Rocking One Last Time With Peter Twitchell's "Geezer Rock"

Oct 27, 2017

Peter Twitchell's music show "Geezer Rock" will air for the final time 1 to 3p.m. Friday, October 27, 2017.
Credit Anna Rose MacArthur / KYUK

Friday marks the end of an era at KYUK: the Geezer Rock era. After working with the radio station since its beginning in 1971, Peter Twitchell is signing off. For the last time, Peter’s music show “Geezer Rock” will broadcast live into homes across the Yukon-Kuskokwim Delta from 1 to 3 p.m.

“I’m always so happy to be in someone’s living room like I’m an invited guest. And you’re sitting there alone, but it’s like you have company," said Twitchell. "And that’s a wonderful feeling.”

Beginning his show one recent Friday, Twitchell grabbed the mic and delivered his usual opening: “Pete on the Twitchell Turnaround, sitting in with you on KYUK’s Geezer Rock.” He started playing the opening of the Hollies' 1966 hit "Bus Stop" and then jumped in during the music intro to add: “I remember Bobby Guinn singing this song at the Cowan Hut.” Then the song lead into its opening verse.

The Cowan Hut was a Bethel dance hall and Bobby Guinn was its local celebrity, playing live on Friday and Saturday nights. Peter Twitchell was a fan in the crowd.

“I thought maybe I could do that too," remembered Twitchell. "Maybe I could start my own band and we could make a little money.”

Twitchell was 15 years old. His mom wasn’t working and his dad had just died and left him a guitar.

“So four of us got together and we started playing some songs,” he said. “We’d listen to the Ventures. We didn’t read music, so it was all by ear. We practiced four hours a night, five days a week until we got good enough and we got our 'scricks.' You know, when you get callouses on your fingertips.”

Soon, Twitchell and his band, the Strange Tones, were also playing at the Cowan Hut. Their manager was the local music teacher and each musician made $5 a night.

Then they cut out the manager, charged $2 a head, and started making $250 a night, each.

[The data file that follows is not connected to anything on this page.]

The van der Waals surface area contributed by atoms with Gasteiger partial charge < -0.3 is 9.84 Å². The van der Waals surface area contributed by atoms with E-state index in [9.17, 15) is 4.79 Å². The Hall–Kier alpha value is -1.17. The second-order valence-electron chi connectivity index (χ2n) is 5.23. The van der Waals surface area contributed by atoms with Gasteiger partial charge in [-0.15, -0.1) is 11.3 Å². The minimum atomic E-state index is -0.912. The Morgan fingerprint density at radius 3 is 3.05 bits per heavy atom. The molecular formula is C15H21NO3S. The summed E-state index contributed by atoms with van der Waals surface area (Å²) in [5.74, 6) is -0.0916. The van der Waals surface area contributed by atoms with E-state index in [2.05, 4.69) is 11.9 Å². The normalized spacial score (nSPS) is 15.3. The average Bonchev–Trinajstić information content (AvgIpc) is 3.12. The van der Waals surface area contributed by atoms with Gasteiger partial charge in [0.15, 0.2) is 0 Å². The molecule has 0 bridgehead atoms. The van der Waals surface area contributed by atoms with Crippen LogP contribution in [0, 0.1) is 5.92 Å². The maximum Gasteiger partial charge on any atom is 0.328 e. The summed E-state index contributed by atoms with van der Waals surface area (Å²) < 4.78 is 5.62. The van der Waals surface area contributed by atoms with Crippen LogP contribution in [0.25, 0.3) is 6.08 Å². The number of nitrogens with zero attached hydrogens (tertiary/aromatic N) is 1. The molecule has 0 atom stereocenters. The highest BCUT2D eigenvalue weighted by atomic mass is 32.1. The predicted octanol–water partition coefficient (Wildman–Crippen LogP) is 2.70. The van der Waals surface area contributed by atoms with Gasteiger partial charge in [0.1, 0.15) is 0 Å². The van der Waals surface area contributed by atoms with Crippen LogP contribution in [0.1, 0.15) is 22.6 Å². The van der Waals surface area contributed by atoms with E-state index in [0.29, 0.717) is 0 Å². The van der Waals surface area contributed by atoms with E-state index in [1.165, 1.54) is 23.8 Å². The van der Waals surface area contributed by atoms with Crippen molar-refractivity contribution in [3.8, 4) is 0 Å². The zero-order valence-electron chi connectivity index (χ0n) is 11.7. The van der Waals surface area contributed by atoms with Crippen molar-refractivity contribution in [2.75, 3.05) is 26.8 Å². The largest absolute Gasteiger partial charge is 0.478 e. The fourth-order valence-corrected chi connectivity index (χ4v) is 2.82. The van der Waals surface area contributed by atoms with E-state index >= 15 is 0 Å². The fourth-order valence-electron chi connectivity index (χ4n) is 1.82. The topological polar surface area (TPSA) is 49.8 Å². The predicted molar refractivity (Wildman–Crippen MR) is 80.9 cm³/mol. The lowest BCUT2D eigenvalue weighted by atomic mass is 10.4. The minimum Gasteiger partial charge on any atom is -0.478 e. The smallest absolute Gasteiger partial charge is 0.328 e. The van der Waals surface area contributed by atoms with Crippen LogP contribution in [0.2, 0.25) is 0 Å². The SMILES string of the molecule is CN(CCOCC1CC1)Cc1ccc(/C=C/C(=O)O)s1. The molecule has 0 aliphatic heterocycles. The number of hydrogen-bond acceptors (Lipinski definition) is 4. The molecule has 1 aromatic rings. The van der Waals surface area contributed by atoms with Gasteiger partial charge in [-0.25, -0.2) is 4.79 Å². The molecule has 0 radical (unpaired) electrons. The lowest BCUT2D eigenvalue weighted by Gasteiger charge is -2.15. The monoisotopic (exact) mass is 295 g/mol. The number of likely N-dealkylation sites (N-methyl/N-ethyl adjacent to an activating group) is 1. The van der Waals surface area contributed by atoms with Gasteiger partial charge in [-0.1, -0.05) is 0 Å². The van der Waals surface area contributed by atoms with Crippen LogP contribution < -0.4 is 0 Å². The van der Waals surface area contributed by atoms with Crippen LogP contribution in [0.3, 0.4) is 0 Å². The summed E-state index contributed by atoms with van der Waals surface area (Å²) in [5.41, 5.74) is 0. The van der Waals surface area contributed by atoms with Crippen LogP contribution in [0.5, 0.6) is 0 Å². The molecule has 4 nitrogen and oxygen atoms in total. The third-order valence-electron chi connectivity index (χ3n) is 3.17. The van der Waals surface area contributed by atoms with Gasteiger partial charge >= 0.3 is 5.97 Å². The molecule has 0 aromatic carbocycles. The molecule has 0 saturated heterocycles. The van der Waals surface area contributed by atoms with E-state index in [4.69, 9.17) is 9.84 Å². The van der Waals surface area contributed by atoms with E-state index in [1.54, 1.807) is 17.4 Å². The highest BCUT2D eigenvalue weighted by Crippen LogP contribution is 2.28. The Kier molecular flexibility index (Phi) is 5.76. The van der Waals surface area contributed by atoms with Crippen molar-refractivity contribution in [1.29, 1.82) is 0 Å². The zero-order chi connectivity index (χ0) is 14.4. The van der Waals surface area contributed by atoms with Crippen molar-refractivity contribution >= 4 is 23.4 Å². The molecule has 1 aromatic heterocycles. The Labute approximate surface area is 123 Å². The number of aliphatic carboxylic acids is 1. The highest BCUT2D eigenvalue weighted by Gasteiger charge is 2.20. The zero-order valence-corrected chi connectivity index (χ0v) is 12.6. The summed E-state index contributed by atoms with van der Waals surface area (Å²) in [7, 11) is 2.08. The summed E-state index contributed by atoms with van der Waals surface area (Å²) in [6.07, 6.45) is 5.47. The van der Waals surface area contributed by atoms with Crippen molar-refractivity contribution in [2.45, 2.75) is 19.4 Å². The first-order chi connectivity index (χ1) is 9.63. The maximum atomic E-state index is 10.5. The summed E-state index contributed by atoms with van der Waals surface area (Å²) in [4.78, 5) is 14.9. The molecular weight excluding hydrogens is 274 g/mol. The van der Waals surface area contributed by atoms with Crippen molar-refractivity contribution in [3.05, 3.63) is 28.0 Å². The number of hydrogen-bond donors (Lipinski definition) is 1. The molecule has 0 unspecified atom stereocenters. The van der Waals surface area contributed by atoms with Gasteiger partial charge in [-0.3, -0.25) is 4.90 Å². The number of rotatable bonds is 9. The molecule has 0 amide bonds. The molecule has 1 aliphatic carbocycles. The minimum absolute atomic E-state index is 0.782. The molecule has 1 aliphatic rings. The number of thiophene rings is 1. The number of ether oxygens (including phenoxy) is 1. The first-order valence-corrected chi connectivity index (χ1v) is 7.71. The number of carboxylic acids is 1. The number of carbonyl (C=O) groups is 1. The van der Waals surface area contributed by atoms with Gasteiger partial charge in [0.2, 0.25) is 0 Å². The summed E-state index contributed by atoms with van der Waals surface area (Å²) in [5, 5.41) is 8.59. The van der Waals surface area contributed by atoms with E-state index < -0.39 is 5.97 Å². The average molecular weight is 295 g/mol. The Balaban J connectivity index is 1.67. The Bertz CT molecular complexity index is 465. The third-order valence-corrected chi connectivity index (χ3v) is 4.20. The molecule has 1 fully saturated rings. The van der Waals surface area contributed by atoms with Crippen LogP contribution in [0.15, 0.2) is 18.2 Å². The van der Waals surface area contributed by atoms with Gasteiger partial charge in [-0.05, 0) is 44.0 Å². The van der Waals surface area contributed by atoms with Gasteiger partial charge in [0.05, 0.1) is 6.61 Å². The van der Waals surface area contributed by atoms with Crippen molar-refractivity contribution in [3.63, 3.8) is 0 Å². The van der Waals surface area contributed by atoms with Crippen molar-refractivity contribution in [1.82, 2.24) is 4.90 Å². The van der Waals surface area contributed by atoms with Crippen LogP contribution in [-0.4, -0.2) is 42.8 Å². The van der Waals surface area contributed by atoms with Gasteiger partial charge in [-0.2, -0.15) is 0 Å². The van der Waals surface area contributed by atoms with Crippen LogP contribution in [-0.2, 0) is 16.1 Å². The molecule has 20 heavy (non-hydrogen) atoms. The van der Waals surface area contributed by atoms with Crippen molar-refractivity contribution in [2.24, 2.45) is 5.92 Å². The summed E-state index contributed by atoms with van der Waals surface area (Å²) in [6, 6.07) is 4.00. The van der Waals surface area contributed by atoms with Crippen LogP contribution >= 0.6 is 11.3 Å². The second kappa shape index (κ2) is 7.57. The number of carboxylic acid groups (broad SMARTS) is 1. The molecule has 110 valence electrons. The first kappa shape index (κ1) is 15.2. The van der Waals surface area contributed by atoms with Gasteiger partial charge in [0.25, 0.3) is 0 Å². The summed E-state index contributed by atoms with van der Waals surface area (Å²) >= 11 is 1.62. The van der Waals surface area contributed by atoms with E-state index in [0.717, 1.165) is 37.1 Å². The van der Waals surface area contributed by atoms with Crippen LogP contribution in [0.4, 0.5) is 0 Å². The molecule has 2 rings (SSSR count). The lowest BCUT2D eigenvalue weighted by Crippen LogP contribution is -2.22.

“So there had to have been at least 500 people in there," calculated Twitchell, "standing room only. We did the covers of The Rolling Stones, Beatles, Steppenwolf, Cream, Jimi Hendrix. All those famous bands of the day.”

The Strange Tones played from 1967 through 1971.

By May of that year, Peter was 21 years old and about to graduate high school. He’d gotten held back a few years, but finally earned his diploma. Peter needed a job and was thinking about moving to Dillingham to work in a cannery when his school principal told him about a new radio station opening in town.

“He said, ‘Peter, you should go to work there. They need news people and people who can speak Yup'ik, and I know you can.’”

A few weeks later, wearing bell-bottoms and long hair, Twitchell walked to KYUK, asked the general manager for a job, and was hired.

“He said, 'You’re going to read the local, state, and national news,'" said Twitchell, "'and then you’re going to translate it.'"

That last part made Twitchell uneasy. He’d grown up hearing Yup’ik, but spoke English with his friends.

“I was stumbling through the Yup’ik words. It was like trying to pick up a guitar and play a beautiful tune. I found out you can’t speak your own language if you haven’t been practicing.”

But elders encouraged him to keep going. They’d stop him on the street, and after teasing him a bit, they’d thank him for letting them know what was happening in Bethel and around the world.

“Keep talking. Your translating will improve," they told him in Yup'ik. "Quyana.”

Twitchell's translating did improve. A few years later, he wasn’t being teased anymore. Meanwhile, he started deejaying, filling in as a TV news anchor, and traveling to villages to record interviews with elders for the station.

“KYUK was like an extension of the community’s arm," he said. "We were out there. It was just like a friend.”

In 1977, Twitchell became the Radio Operations Manager. That year, he also started the one and only, the legendary, "Geezer Rock."

He played the same music he had played as a teenager at the Cowan Hut. And, just as before, the music was a hit. People responded. As the saying goes, they "got their ears on."

“I’d say, ‘Albert Kvamme Jr. in Akiak, I hope you got your ears on. Here’s a song just for you.' So that caught on. People would stop me in the store or on the street and say, ‘I’ve got my ears on listening to Geezer Rock.'" said Twitchell.

The show ran for 17 years.

Twitchell left KYUK to work at the Alcohol Treatment Center in the early 90s, but he stayed on as a volunteer deejay and began hosting a new show, Delta Country.

Twitchell retired from the Treatment Center in December 2016. And one day that month, looking through the local classifieds, he saw a posting for a KYUK morning host. He got the job, of course.

“And I asked," said Twitchell, "if we could start 'Geezer Rock,'"

The famous show resurrected and lived on until October 27, 2017. But never say never. Peter is moving to Anchorage with his family and is looking for a station that wants to add a little rock to its lineup.